Sunday 1 January 2017

Geological Ages

A new year and, unlike the Chinese calendar, it doesn't have a name but a number. Remember the good old days before humanity took over the planet when great beasts roamed the land or earlier still when no life-form on the planet existed unless it was single celled? No? In those days at least they had the good sense to give the eons names instead of numbers.

Precambrian is, well, as the name suggests tha which came before the Cambrian. Not overly imaginative you would think but it does cover four billion years from the start of the planet up to 541 million years ago. Credit should also be given to correctly forecasting the name given to the following eon, the Cambrian.

Cambrian was coined by Adam Sedgwick, who named the period of 541 to 485 million years ago after the Latinised form of Cymru, the Welsh name for Wales as this is where he felt the rocks from this time were best exposed. The Welsh Cymry, the word for the people of Cymru, means 'fellow countrymen', rather different from the Saxon wahl from which comes the name of Wales which meant 'foreigner', although this could hardly be considered xenophobic as all the Saxons were saying was they were not Saxon.

Ordovician is named after the Celtic Ordovices, as chosen by Charles Lapworth in 1879, to describe the period from 485 to 443 million years ago. The Ordovices may have farmed the land and kept sheep but they were named for their word for 'hammer'.

Silurian period covers the period 443 to 419 million years ago and named by Sir Roderick Impey Murchison, a friend of Adam Sedgwick, who named it after another Celtic tribe, the Silures. This Welsh tribe's name has most often been described as 'unknown', although this has not stopped a great number of suggestions. One suggests the personal name Essyllt giving the region the name Essyllwg and the people the Essyllwr. Essyllt was a daughter of the king of Germany and one of three damsels of celestial beauty, who married Locrinus and their daughter, Hafren, gave a name to the river Severn in which she drowned along with her mother.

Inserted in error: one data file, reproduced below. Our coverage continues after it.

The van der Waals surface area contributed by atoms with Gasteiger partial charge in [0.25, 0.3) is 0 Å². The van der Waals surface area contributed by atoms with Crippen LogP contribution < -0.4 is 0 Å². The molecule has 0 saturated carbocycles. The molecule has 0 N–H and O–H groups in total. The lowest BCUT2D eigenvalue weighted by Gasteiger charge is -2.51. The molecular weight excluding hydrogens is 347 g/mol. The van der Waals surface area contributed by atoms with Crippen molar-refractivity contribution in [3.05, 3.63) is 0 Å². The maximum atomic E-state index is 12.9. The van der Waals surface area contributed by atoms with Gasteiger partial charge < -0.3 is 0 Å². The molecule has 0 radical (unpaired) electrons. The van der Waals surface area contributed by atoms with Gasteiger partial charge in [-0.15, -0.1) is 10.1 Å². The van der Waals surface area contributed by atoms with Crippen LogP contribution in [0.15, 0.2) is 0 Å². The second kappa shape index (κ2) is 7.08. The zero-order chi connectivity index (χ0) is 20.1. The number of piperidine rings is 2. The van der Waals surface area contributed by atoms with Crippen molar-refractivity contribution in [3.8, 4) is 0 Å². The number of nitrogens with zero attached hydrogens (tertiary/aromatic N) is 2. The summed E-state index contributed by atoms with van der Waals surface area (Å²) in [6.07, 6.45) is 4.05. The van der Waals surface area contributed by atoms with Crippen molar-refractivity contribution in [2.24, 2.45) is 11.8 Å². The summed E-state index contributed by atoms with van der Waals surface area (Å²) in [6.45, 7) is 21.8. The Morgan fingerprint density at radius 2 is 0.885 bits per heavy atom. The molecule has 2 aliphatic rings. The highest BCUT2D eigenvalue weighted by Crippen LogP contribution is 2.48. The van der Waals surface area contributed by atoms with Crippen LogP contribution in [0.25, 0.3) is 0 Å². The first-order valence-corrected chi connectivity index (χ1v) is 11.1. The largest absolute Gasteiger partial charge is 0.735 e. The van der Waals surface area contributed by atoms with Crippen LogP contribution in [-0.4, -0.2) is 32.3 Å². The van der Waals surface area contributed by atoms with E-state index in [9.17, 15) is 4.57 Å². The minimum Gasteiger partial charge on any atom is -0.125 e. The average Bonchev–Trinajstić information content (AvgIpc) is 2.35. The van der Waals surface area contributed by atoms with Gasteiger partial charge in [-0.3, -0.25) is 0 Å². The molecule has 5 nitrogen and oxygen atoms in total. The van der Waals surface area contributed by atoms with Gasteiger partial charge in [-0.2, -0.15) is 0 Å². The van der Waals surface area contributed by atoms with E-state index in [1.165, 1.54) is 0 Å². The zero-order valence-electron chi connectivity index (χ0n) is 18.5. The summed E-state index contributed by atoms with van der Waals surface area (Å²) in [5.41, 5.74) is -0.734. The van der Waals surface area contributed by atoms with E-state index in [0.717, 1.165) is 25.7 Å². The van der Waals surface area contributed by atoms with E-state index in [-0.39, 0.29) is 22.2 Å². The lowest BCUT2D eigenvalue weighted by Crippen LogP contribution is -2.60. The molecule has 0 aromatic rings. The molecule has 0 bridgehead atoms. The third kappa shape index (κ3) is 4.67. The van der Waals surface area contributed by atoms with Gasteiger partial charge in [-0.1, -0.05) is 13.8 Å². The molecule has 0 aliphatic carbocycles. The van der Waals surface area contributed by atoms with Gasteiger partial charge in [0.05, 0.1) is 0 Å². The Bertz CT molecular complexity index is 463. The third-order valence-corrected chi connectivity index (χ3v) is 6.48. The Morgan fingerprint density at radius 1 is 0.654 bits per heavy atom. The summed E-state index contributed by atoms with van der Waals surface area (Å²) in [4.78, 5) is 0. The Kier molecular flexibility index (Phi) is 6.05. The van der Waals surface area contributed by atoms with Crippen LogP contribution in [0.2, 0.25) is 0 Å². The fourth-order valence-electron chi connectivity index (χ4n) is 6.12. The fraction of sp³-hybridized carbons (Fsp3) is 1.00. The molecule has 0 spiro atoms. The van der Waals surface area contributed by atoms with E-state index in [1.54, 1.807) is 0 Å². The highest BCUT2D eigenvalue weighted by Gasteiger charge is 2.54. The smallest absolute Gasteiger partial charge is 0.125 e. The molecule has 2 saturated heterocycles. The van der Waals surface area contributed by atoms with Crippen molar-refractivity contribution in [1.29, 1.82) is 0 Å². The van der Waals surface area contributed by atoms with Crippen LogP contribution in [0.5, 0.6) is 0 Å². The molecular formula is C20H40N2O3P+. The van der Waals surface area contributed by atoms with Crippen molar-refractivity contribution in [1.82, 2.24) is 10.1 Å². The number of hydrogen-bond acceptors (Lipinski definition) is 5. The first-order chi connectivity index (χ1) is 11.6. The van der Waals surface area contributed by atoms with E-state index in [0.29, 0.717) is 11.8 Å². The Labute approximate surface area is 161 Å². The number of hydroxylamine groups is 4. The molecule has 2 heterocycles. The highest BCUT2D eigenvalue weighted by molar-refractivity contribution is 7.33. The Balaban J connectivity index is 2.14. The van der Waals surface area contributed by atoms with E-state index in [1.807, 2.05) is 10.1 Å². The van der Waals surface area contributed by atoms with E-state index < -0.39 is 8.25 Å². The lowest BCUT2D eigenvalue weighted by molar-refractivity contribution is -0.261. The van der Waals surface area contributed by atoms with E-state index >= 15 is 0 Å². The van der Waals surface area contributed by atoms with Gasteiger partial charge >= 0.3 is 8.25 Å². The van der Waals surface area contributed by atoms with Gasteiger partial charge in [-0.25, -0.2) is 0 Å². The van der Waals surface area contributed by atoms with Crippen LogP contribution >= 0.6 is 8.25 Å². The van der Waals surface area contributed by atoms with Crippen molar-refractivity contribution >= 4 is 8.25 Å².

Devonian period of 419 to 358 million years ago takes its name from Devon, again because this was where rocks from the period were first studied. The county is also named from a tribe iof Britons, the Dumnonii, who took their name from the Celtic dubnos and speaks of them as 'dwellers of the deep valley'.

Carboniferous, the period from 358 to 298 million years ago, is named because these rocks are said to be 'coal-bearing', coming from the Latin carbo 'coal' and fero 'I carry'.

Permian, 298 to 252 million years ago, was named in 1841 by Sir Roderick Murchison as these rocks were associated with the region of Perm Krai in Russia. Perm comes either from Finnish or Vepsian Peramaa or Hungarian perem meaning 'far away land' or 'edge' respectively.

Triassic period lasted from 252 to 201 million years ago. Named in 1834 by Friedrich von Alberti after three rock layers known as trias.

Jurassic lasted from 201 to 145 million years ago and is named from the Jura mountains, again where these rocks were first studied. The name Jura is from juria, a Celtic term for 'forest'.

Cretaceous, 145 to 65 million years ago, is a period named by Belgian geologist Jean d'Halloy in 1822 for the chalk beds found around the Paris Basin. The Latin creta means 'chalk'.

Eocene, from 65 to 33 million years ago, is named from the Ancient Greek eos 'dawn' and refers to the new fauna which appeared after the mass extinction of 65 million years ago.

Oligocene, 33 to 23 million years ago, is another from Ancient Greek, this time where oligos 'few' and kainos 'new' refers to the scarcity of molluscs found with the rock strat from this period.

Miocene period, 23 to 5 million years ago, is another from Greek, where meion 'less' and kainos 'new' means literally 'less recent' because this period has fewer marine invertebrates than the following.

Pliocene, from 5 million to 2.5 million years ago, was named by Sir Charles Lyell and, once again, comes from the Greek. Here pleion 'more' and kainos 'new' was chosen to mean 'continuation of the recent', a reference to the fossil molluscs found within these rocks which are essentially the same as seen today.

Pleistocene, from 2.5 million to just 11,700 years ago, comes from the Greek pleistos 'mostly' and kainos 'new', and shows this is almost as recent as the ages get.

Holocene has only been around sinc 11,700 years ago and means 'entirely recent' from the Greek holos kainos.

These time spans are further divided into periods, epochs, and ages and all with much more imaginative names than simply 2017. Happy New Year.

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